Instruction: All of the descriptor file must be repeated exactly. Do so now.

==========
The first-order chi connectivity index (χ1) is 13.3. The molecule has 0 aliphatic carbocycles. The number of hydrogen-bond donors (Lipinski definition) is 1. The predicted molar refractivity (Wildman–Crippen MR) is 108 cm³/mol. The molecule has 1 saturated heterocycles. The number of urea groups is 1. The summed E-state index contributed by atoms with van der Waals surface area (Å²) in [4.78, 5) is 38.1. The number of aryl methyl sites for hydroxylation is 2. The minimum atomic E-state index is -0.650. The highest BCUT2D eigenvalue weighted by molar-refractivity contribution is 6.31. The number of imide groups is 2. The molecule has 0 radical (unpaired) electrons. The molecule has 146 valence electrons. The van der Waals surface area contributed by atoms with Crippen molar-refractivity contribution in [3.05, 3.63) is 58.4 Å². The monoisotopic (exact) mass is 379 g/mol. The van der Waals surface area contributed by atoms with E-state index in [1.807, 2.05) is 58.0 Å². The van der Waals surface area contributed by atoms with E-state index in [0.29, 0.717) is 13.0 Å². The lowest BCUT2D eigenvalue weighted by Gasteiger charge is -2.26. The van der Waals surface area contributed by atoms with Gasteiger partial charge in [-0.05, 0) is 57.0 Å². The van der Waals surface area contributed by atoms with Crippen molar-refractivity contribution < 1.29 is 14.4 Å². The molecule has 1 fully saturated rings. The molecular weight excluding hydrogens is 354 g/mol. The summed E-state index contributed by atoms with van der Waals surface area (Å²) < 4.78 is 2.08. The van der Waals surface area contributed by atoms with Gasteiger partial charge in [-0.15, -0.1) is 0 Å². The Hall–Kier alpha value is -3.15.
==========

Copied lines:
The first-order chi connectivity index (χ1) is 13.3. The molecule has 0 aliphatic carbocycles. The number of hydrogen-bond donors (Lipinski definition) is 1. The predicted molar refractivity (Wildman–Crippen MR) is 108 cm³/mol. The molecule has 1 saturated heterocycles. The number of urea groups is 1. The summed E-state index contributed by atoms with van der Waals surface area (Å²) in [4.78, 5) is 38.1. The number of aryl methyl sites for hydroxylation is 2. The minimum atomic E-state index is -0.650. The highest BCUT2D eigenvalue weighted by molar-refractivity contribution is 6.31. The number of imide groups is 2. The molecule has 0 radical (unpaired) electrons. The molecule has 146 valence electrons. The van der Waals surface area contributed by atoms with Crippen molar-refractivity contribution in [3.05, 3.63) is 58.4 Å². The monoisotopic (exact) mass is 379 g/mol. The van der Waals surface area contributed by atoms with E-state index in [1.807, 2.05) is 58.0 Å². The van der Waals surface area contributed by atoms with E-state index in [0.29, 0.717) is 13.0 Å². The lowest BCUT2D eigenvalue weighted by Gasteiger charge is -2.26. The van der Waals surface area contributed by atoms with Gasteiger partial charge in [-0.05, 0) is 57.0 Å². The van der Waals surface area contributed by atoms with Crippen molar-refractivity contribution < 1.29 is 14.4 Å². The molecule has 1 fully saturated rings. The molecular weight excluding hydrogens is 354 g/mol. The summed E-state index contributed by atoms with van der Waals surface area (Å²) < 4.78 is 2.08. The van der Waals surface area contributed by atoms with Gasteiger partial charge in [-0.15, -0.1) is 0 Å². The Hall–Kier alpha value is -3.15.